My life has been non-stop busy, what with coaching cross country (finishing off a good season with our ladies!), adapting to a new work routine at the YMCA (it’s great to work for a place that not only focuses on fitness of the body but also the mind and spirit–the epitome of how I strive to live now), while also getting the marketing and promotion of this book going, has made life a whirlwind. I can easily say that sleeping in until 1 p.m. this morning (whoops, afternoon!?) marked a new personal record for me, and is just one example that demonstrates the exhaustion I’ve felt in keeping up with everything at the moment.
I recently ordered my first round of books for my upcoming Book Release Party event on November 15, as well as for a book reading at Aquinas College the next day!
Many people have asked how excited I am for this book release–at this point, I’m excited to have a book that I’ve written (I’ve always wanted to be an author!) out into the world, but I’m more excited to have something to offer to others besides just speaking at presentations/events or on the web. At this point its the networking and travel that I want–to speak out on this subject and reach coaches, teams, and individuals who are struggling, because I remember how scary, frustrating, and confusing it felt when I was the midst of the eating disorder.
After receiving some wonderful endorsement quotes from the few people who have had the chance to read the book before the release, I’m so thankful for their support and taking the time to read it. I’ve included some of the quotes below, a few of which will also be in the text.
Ready or not, it’s about time I have this book out into the world.
“Running in Silence is not just about eating disorders and recovery—it’s a book that incorporates questions to help others begin dealing with their behaviors. Steil reveals the courage it takes to go to a place of pain and find the strength to heal. She breaks free on her own terms and shows the reader how to do the same. There is hope and compassion from a writer who cares about the reader.”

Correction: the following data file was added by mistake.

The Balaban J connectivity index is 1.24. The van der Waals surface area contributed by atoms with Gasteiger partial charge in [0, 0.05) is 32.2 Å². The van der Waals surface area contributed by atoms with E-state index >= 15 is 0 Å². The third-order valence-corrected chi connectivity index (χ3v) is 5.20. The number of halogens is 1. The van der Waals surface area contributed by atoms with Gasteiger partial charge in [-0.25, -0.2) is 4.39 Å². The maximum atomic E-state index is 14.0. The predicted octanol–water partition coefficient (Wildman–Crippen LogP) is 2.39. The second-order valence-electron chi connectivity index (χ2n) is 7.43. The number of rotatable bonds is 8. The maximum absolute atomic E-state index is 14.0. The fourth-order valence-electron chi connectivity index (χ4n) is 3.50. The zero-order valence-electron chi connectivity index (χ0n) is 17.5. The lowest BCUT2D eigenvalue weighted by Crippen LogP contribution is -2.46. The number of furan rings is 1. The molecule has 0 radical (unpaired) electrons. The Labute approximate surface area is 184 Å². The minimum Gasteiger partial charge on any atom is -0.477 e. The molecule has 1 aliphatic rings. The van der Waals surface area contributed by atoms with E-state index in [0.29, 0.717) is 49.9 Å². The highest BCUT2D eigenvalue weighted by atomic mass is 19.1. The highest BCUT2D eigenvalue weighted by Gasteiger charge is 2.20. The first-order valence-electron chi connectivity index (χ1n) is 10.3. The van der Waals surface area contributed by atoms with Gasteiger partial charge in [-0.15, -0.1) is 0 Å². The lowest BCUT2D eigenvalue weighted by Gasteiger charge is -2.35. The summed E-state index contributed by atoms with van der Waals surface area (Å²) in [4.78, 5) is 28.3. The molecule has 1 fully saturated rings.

–Suzy Favor Hamilton, former Olympic middle distance runner and New York Times bestselling author of Fast Girl: A Life Spent Running from Madness
“Rachael’s voice is no longer silent, but now a guide to those looking to better their lives. Her honest and compelling memoir courageously sheds light on her fight with eating disorders and brings hope that recovery is possible. This story gives everyone a voice.”
–Brittany Burgunder, eating disorder survivor and author of Safety in Numbers
“Not all of us can identify with eating disorders, but Running in Silence gives a star athlete’s perspective of what it’s like. The decline and then the journey back is a compelling story that gives us hope that any of us can recover from our challenges.”
–Don Kern, adventure runner and Director of the Metro Health Grand Rapids Marathon
“Rachael Steil has written a powerful book which began as a series of blog posts in the midst of her struggle with an eating disorder as a collegiate runner. Intended as a self-help guide, this book will also be useful to the coaching and sports medicine community which surrounds athletes, helping alert them to the important message that eating disorders are not just about weight. As Rachael tries one restrictive food plan after another, only to fail and blame herself for not being ‘strong enough’, she invites us into the mind of a highly competitive athlete, with a drive for perfection and a ‘mind over matter’ mindset which places her, and many others like her, at particular risk for disordered eating behaviors. Running in Silence also demonstrates how eating disorders flourish in an environment of secrecy and shame, for it is only by beginning to admit her struggles and talk honestly with others that she is ultimately able to heal.
–Gail Hall, LMSW, CEDS, Director of Comprehensive Treatment for Eating Disorders, and co-founder of the Michigan Eating Disorders Alliance
“Rachael has transitioned her courage and determination from her running to her writing and has helped educate us on the dangers and challenges facing those with eating disorders. She not only provides signals to look for, but action plans to address these personal health issues. I congratulate her on her openness and courage.”
–Greg Meyer, American long-distance runner, winner of the 1983 Boston Marathon